Section: Editorial

Staff editorial: Spring semester plans pose public health risk

The College announced Monday that it will invite seniors, juniors and sophomores back to campus for the spring semester. Though we, the Collegian’s executive staff, are thrilled to be able to return to the Hill to complete our final semester at Kenyon, we are equally troubled by the administration’s decision to invite back to campus more students than it had this fall. 

President Sean Decatur has emphasized throughout this tumultuous semester that the College’s de-densification of campus has been key to maintaining a safe environment on the Hill. Inviting sophomores back this spring, in addition to juniors and seniors, strikes us a dangerous departure from this strategy.

The administration and the Board of Trustees have made this decision as the United States reports record-breaking numbers of cases on a near-daily basis. The recent surge in cases in Ohio and across the nation — with no vaccine in sight — suggests that, if anything, the pandemic will only worsen in the weeks leading up to next semester. This means that we have no way of knowing whether this plan will even be feasible come February. At this point, to promise that three class years will return to campus this spring seems irresponsible and  premature.  

This week, Decatur told the Collegian that, because the junior and senior classes are smaller than the first-year and sophomore classes, the College’s choice to invite three classes back will only result in a 100- to 200-student increase from this semester. We worry that an increase of 100 to 200 students might be significant enough to make or break the College’s management of the pandemic, and that it may be an oversight on the administration’s part at a time when there is no room for error.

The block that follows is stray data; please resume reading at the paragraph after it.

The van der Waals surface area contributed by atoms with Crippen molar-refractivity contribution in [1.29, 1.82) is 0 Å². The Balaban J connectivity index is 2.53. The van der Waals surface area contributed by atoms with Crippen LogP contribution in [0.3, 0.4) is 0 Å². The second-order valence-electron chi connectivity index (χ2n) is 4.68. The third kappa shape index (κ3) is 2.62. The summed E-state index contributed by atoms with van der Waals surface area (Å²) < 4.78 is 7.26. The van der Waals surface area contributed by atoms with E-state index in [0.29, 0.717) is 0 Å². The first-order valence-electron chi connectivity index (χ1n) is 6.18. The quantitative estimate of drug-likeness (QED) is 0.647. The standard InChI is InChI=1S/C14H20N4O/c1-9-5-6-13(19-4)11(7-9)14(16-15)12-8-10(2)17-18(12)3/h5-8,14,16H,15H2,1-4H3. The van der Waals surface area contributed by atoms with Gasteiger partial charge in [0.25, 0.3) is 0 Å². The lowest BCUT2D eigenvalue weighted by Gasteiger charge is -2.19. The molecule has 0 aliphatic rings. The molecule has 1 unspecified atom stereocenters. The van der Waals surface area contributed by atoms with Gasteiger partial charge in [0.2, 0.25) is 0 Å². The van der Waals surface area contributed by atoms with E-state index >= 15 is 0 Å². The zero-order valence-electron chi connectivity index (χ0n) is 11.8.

None of this is to say that we, as seniors, do not wish that all of us could be on campus in the spring, sophomores included. But if the pandemic has taught us anything, it is that sacrifices need to be made for the sake of public health. Asking the sophomores to take one for the team and stay home should be one of those sacrifices. 

Many juniors and seniors are unhappy with this decision, both because they feel it is unfair for sophomores to spend an entire year on campus while other classes cannot and because of the previously outlined safety risks. This has put sophomores in a difficult position: They are excited to return to campus, yet many of them cannot help but feel like they have a target on their backs. Moreover, if sophomores were to return to campus this spring as currently planned and the campus experiences an outbreak, the administration and student body could easily use them as a scapegoat, since they were not part of the original group expected to return in the spring. We fear this could cause the rest of the community to avoid taking responsibility for their role in an outbreak. 

We call on the administration to reconsider its decision to invite sophomores back to campus in the spring. It would never have occurred to us, before this year, that we would be in a position to argue against allowing all students back to campus for spring of our senior year. However, it is ultimately in all of our best interests for the administration to rethink this plan. They should come to a decision only when they can be fully confident in students’ safety on campus. 

The staff editorial is written weekly by editors-in-chief  Mae Hunt ’21 and  Evey Weisblat ’21, managing editor Sophie Krichevsky ’21 and executive director Elizabeth Stanley ’21. You can contact them at,, and, respectively.


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